Deleted Scenes: Welcome to America

But fourteen days later, the calendar on the door steward’s quarters read November 7, 1895. The other women passengers hurried to work smoothing and putting on their best clothing, gathering up their toiletries and closing their trunks, tying their sacks. The water around the steamer had taken on a greenish cast as the port came closer, and the men hung over the bulwarks to get a better view as the ship docked at Pier 9 in Locust Point. One man, full of whiskey and rot, swung Safine up on his shoulders to get a view of Fort McHenry.

“Ere she fly,” he said, his wooly coat on the backs of her legs. “The American flag. Now all yer dreams be born, lass.”

Red, white, and blue, it furled lazily, a cat tail against the sky, an indifference, and perhaps cockiness, packed into its folds. The Baltimore harbor opened behind it, and then the city itself, not unlike the one from which they had departed. The gangplank lowered.

“Luggage here, drop your luggage here. Men this way, women and children this way.” A man at the bottom waved his arms and the sea of immigrants parted by sex. Safine followed Matka to the registry room. Since leaving Reszel, life had become nothing but lines, a blur of authoritative, bored men herding them here or there, this way, that. Safine’s stomach, worn from vomiting, scraped itself out from the inside. If she would eat, she would throw up, but if she did not eat, she would faint.

“Matka, I’m hungry.” Safine held her guts as Matka pulled her along in the ladies line for the doctor, a vulture grip on her shoulder.

“Shh.” Her grip tightened. “Hold your tongue and your stomach. Whatever you do, don’t throw up your breakfast. They send us back on the ship.”

A doctor looked at Safine’s tongue and eyes and ears for bumps or swelling, her hair for lice, and even though she was convinced she turned all shades of green and purple and white, he waved her past after a few seconds of inspection. At the Bureau of Immigration Makta was forced to unearth the few American dollars she had wrapped in her bosom, removing her scarf, her coat, and loosening her corset.

“Does it cost money?” Matka glared at the man at the table. “Nobody told us it costs money to enter America.”

“It doesn’t cost money.” The man did not look at her as he scanned the ship’s manifest against their papers. “But it cost money to live here. You think you just come off the boat and lady liberty is gonna feed ya? You ain’t got no money, we just send you back.”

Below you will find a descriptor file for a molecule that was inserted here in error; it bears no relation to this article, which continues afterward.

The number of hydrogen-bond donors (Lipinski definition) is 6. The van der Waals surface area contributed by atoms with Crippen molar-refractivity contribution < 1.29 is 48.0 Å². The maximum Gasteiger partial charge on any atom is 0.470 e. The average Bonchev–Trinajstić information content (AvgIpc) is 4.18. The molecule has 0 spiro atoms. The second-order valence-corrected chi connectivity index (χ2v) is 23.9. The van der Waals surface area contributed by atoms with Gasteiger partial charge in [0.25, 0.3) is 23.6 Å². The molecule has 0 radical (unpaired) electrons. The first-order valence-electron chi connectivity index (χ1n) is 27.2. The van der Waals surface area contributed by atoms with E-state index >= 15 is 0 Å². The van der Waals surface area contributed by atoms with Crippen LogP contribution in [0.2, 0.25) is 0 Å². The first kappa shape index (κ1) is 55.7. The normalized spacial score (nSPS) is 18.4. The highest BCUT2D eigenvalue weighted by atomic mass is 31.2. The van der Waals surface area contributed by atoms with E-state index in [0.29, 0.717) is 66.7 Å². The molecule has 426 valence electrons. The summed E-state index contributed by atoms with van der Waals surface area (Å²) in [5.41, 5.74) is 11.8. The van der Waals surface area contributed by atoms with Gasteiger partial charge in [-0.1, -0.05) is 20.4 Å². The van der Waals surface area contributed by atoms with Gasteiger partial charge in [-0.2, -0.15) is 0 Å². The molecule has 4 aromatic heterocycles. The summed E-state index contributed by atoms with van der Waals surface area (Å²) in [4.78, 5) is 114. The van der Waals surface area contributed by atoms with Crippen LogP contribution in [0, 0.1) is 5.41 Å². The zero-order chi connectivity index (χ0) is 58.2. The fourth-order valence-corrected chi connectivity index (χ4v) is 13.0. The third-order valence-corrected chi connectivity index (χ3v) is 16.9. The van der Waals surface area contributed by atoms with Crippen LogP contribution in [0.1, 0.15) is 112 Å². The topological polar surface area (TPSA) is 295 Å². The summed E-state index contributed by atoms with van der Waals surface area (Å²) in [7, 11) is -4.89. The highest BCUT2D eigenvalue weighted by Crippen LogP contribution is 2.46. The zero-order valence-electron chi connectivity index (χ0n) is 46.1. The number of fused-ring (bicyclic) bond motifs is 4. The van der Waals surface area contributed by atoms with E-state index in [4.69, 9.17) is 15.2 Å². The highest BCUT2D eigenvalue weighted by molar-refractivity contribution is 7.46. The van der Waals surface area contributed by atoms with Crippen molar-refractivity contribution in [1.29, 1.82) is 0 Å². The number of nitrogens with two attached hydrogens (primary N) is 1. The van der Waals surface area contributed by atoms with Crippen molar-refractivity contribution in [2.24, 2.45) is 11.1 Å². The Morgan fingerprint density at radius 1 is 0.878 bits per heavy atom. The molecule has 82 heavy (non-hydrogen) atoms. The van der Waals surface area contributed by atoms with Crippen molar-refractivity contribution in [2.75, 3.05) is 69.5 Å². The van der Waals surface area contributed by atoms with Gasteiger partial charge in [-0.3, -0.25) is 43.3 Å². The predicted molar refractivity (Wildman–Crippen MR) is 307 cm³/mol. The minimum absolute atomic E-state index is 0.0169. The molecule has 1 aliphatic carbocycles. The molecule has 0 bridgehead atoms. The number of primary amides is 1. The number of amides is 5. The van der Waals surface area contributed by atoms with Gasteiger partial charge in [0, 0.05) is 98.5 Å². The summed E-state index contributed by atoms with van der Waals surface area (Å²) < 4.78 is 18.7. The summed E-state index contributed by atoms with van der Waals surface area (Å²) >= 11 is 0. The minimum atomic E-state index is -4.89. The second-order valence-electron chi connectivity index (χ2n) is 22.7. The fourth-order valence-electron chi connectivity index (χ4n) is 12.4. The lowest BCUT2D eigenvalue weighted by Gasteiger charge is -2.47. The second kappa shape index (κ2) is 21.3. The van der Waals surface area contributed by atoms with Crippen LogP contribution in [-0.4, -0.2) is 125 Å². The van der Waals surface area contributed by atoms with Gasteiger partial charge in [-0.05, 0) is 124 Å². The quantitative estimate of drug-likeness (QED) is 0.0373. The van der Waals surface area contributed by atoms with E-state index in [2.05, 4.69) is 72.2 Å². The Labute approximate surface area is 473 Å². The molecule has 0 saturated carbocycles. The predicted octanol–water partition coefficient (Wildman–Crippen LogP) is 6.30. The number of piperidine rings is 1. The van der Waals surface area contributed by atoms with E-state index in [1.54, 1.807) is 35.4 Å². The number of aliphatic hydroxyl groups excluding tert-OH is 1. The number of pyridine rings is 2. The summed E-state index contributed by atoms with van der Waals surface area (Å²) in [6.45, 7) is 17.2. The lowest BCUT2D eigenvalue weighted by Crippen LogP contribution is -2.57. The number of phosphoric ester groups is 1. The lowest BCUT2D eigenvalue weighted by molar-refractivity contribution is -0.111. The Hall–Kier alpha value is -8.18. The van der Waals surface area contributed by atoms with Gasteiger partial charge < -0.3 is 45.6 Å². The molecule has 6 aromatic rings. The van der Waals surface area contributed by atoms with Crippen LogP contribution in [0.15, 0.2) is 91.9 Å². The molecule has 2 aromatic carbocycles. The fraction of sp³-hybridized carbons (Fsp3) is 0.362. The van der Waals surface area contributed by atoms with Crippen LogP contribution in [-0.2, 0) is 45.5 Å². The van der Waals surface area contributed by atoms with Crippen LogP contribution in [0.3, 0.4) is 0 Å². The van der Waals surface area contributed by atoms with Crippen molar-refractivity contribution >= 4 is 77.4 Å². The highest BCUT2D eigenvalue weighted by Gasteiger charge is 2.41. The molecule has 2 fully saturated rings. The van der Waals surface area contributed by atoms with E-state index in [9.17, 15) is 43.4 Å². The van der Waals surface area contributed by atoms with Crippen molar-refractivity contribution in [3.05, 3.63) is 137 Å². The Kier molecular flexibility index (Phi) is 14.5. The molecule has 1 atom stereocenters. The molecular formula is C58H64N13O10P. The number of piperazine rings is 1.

It had never occurred to Safine that they could be sent back. Eyeing the lines of immigrants, the two hours they had already been there, she began to hope that maybe they would.

“Maria Wysecki?” The man eyed Matka, and she nodded. He looked at Safine. “Safine Wysecki? Welcome to America.”

They moved to a final pen to wait for Ojciec, a wooden terminal that leaked cold November air into his cracks. Matka had carefully recorded the date of arrival they had given her at the Bremen station and sent it to Ojcie’s address in Baltimore, the address from which they had not received a letter for six months. Safine had not asked Matka why Ojciec had stopped writing, and Matka had not answered, convinced that they only thing to do was to come. Through the windows of the holding area Safine gazed at the stark, bare branches of Fort McHenry Park pressed against the dull sky, which stared back at her indifferently as they waited. Matka motioned her to the door, and they walked the perimeter of the fence separating the shipyard from the town, looking for a man, any man, who might step forward and claim them.

The men looked past them, their hands bunched into their coat jackets, their chins in their collars. A gust blew snot out of Safine’s nose. The sun, an orange, dropped behind the trees, and Locus Point descended into unwelcoming darkness. It was hard to see where things would head, and Safine wished to be herded somewhere once more, somewhere warm, quiet, safe. But as others left the terminal with their relatives, the press of bodies that had insulated them against the chill of the wind thinned. They were in America, but they were not home.

(deleted scene from the novel The Tide King